Can Lyft reclaim cities for people, not cars?
Lyft was one of the first U.S. companies to join former New York City Mayor Michael Bloomberg’s "We Are Still In" movement to declare its continuing commitment to the Paris Climate Accord. Shortly after, it outlined its own Climate Impact Goals, doing its part to address the threat posed by global climate change.
Sam Arons is director of sustainability at Lyft, overseeing the company’s sustainability and climate impact efforts. Arons came to Lyft after 10 years at Google, where he developed the company’s sustainability efforts as senior lead for energy and infrastructure. Prior to his time with Google, Arons researched wind energy and plug-in vehicles at Williams College and University of California, Berkeley, respectively.
I spoke with Arons about Lyft’s recent carbon offset announcement, vehicle electrification and its vision for green cities — which it’s working to reclaim for people, not for cars.
Reed Shapiro: In 2017, Lyft outlined its Climate Impact Goals. What’s the roadmap for these, and what will be the most exciting to achieve about them?
Sam Arons: The Climate Impact Goals are essentially around electric autonomous vehicles. To quickly break that down, there are electric vehicles and there are autonomous vehicles, and then there are vehicles that are both electric and autonomous.
So, this particular set of goals was around electric autonomous vehicles, specifically. The goal is to have all of their charging to be covered by renewable energy from day one. We had our first electric autonomous pilot in the city of Boston last year in partnership with a company called Nutonomy. Essentially, Lyft applied the platform on which Nutonomy deployed its electric autonomous vehicles for rides in the seaport area of the city.
The commitment was to make sure that all the charging of those vehicles was renewable. We’re in the process now of ensuring that we have the renewable energy credits to cover that charging, so I suspect we’ll soon get there for the rides that have taken place to date.
Shapiro: You’re doing the carbon offsets through 3Degrees. Are you tracking them ride by ride, or do you assign a generic carbon fee per ride?
Arons: We’re calculating actual ride-by-ride emissions using each vehicle’s make, model and year. We calculate the emissions for that particular ride considering the actual distance driven on a particular date. If you add all of that up, you get the total emissions for the year. We’re purchasing the amount of carbon offsets which are equal to the amount of emissions calculated in that very detailed way.
Shapiro: Has there been any discussion around a more generous revenue model for Lyft drivers who are driving fully electric vehicles?
Arons: We ultimately want to get to where every vehicle on our platform is electric and charging from renewable energy. But let’s take a step back and think about what prevents people from having electric vehicles.
The first barrier is price, which is much higher than a conventional fossil fuel vehicle today. The good news is that battery prices are largely the cause of that price difference, and the cost of batteries has been coming down significantly. The magic number is $100 per kilowatt hour. We’re rapidly approaching that, and I think that within the next couple of years electric cars are going to be cheaper than gas cars. We need to work on addressing that barrier now so that we can get there sooner.
The second barrier is charging. We don’t have enough chargers, and the cost of charging is not necessarily what it needs to be either. For ridesharing, or really for any fleet application, we need to have fast charging. Many of our drivers live in apartment buildings or multi-unit dwellings and don’t necessarily have a parking space. Even if they wanted to, they wouldn’t have anywhere to put in a level-2 charger in order to get that charge overnight.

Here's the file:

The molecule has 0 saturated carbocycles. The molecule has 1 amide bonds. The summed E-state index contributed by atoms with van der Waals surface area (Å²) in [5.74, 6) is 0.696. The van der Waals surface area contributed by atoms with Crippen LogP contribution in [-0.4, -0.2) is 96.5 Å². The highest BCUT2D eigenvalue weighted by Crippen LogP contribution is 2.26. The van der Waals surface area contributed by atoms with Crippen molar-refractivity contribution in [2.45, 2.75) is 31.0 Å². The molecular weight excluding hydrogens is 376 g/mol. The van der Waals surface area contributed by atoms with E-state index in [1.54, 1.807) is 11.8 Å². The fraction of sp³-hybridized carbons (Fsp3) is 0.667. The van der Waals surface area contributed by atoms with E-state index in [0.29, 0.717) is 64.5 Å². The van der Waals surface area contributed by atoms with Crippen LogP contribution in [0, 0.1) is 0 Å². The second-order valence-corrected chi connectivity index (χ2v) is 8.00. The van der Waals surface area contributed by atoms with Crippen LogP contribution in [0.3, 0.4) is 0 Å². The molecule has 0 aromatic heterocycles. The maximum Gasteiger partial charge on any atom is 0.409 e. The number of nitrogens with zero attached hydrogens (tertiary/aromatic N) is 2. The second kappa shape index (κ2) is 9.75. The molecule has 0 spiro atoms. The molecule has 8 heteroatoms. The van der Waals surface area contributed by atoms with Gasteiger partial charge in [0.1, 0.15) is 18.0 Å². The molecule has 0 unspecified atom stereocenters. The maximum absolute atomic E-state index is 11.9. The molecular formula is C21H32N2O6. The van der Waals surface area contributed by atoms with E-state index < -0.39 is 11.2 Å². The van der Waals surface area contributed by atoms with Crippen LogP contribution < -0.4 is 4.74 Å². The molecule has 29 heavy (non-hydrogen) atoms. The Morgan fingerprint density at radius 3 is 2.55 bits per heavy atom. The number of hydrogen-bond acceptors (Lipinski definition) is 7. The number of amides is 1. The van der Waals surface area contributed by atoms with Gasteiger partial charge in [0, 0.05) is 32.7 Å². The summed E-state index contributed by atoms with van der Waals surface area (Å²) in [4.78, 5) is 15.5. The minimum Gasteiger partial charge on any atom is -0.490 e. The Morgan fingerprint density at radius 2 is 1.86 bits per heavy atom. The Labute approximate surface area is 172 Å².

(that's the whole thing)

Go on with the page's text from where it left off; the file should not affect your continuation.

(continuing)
Additionally, our drivers are driving on average 200 miles a day, so they’d need to recharge in the middle of the day, which currently can take up to four hours. We need direct current fast chargers. Those can charge your car in 30 minutes — if you take a break anyway, or need to have lunch, 30 minutes is not so bad.
Plus, we just don’t have a large number of fast chargers in our city centers. To get these deployed is going to require a partnership among: cities to manage permitting, utilities to provide the electrical grid infrastructure to power the chargers, third-party charging companies to build the chargers and manage the charging relationship and then, of course, ridesharing companies to help figure out where the chargers should go based on where the rides are.
Shapiro: With regard to the budget for offsets, did you have to do much petitioning internally? What did it look like to get that budget approved?
Arons: Fortunately for us, offsets are very important for our co-founders, Logan Green and John Zimmer, who founded Lyft in part because of the promise that ridesharing holds to eliminate pollution from transportation, as well as the other downsides that come with private car ownership. From the very beginning, it’s been built into Lyft’s mission to reduce environmental impact, and offsetting our emissions was natural because it’s what we’re trying to do anyway.
It wasn’t hard to make the case. In fact, our founders were the ones arguing that we need to do this because it’s the right thing to do, it’s part of our mission, and let’s get it done. So we did, and now we can turn our attention to the long-term project of eliminating the emissions in the first place.
This Q&A is an edited excerpt from the Bard MBA’s Sept. 21 The Impact Report podcast. The Impact Report brings together students and faculty in Bard’s MBA in Sustainability program with leaders in business, sustainability and social entrepreneurship.